We had a sweet girl that decided to wear boots instead of her trusty tennis shoes and it showed by the end of the first 8-mile day. Her feet were covered in blisters. A member of the medical team we had there even said that she may not be able to trek the next day. Needless to say, she had a whole lot of duct tape and moleskin on her poor feet.

Yes, the combat boots went better with her floral skirt, but the tennis shoes would have been able to give her the support that her feet needed. While I was trekking along I was thinking about support systems as I was thinking of this poor girl’s feet. If we surround ourselves with the support system, we can avoid a lot of hurt.

My mind instantly went to the movie MEAN GIRLS. When Lindsey Lohan, the main character, hangs around the mean girls she just ends up getting burned over and over again. She finally learns her lesson and surrounds herself with her family and people that care about her. Now, life will not be easy, but we can definitely lessen the amount of blisters we get on our feet depending on the support of our shoes.

In short…

make the unexpected into an adventure! No more sitting around and ruminating over the changes – embrace it. Also, make sure to surround yourself with a support system that will prevent the blisters, rather than cause them.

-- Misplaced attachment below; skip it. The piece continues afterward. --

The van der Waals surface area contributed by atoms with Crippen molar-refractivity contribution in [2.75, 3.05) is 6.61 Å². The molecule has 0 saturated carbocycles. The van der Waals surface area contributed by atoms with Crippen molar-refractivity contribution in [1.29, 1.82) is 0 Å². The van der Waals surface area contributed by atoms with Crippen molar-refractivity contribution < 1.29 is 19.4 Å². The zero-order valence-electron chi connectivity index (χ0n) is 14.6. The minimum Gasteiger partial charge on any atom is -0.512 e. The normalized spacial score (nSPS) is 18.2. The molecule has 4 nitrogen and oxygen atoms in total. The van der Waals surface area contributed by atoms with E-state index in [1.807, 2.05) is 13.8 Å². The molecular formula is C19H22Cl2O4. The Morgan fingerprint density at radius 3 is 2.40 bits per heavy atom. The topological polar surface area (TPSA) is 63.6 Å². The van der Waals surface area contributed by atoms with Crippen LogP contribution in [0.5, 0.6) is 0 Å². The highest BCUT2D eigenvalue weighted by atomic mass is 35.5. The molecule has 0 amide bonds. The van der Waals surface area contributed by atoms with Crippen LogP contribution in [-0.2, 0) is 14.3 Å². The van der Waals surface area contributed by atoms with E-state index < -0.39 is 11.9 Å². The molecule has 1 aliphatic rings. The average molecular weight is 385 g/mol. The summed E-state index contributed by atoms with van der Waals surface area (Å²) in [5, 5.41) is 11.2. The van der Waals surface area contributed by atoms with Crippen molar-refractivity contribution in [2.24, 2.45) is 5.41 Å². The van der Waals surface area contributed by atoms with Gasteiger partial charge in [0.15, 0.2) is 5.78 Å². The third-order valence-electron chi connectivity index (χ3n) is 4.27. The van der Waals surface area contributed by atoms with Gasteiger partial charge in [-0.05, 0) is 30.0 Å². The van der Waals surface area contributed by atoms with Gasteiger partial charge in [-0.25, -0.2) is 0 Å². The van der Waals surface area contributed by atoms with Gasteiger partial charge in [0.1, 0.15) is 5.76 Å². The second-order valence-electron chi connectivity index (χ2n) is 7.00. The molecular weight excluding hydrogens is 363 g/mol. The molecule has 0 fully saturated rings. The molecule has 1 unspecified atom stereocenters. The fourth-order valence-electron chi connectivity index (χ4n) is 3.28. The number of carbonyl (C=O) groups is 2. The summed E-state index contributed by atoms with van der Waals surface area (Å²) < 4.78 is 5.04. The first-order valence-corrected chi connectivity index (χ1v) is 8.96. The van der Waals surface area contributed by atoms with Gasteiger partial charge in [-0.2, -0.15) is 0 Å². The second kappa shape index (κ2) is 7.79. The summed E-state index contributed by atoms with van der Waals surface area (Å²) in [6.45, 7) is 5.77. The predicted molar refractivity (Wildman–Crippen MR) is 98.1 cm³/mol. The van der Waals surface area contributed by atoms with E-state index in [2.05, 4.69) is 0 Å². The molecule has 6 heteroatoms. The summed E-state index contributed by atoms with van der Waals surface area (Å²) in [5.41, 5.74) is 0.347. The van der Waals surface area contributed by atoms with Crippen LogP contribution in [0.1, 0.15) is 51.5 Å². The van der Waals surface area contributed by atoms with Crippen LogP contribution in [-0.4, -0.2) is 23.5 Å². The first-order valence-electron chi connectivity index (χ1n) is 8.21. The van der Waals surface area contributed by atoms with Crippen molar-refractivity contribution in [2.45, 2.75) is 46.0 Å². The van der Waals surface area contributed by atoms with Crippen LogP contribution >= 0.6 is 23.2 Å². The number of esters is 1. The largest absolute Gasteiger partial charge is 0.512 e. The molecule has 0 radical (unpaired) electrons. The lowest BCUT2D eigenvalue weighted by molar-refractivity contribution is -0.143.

You are Meant to Thrive

You are Meant to Thrive

On Sunday, Jessica Knoll wrote an opinion piece in the New York Times challenging the claims of the wellness industry, and—more than that—asking why so many smart women continue to fall for “its harmful, pseudoscientific claims.”  Amen, Ms. Knoll, amen. 

Hate the Body

She points out in her opening paragraph one of the great, sad truths of what it means to be a woman:  we connect in our self-hate, and it is perfectly acceptable to refuse to accept yourself, and specifically your body.  There’s even a name for it:  normative discontent.  Specifically, this is the idea that it is normal for a woman to be discontent with her body, and that it’s probably asking too much that a woman could—or even would want to—get to a place of peace with her body.  

Knoll talks about being indoctrinated to hate her body, and is it any wonder?  From a young age, as girls we grow up listening to the women in our lives complain about their bodies.  We see them restrict their intake, yo-yo diet, and measure their worth according to their pant size.  And that’s only what’s happening inside our homes.  

If we look at a screen or venture outside our front door, we are bombarded with messages touting the thin ideal:  in order to be acceptable, lovable, successful, and perfect, you must be thin.  And everything in our society reinforces the thin ideal.  Everything.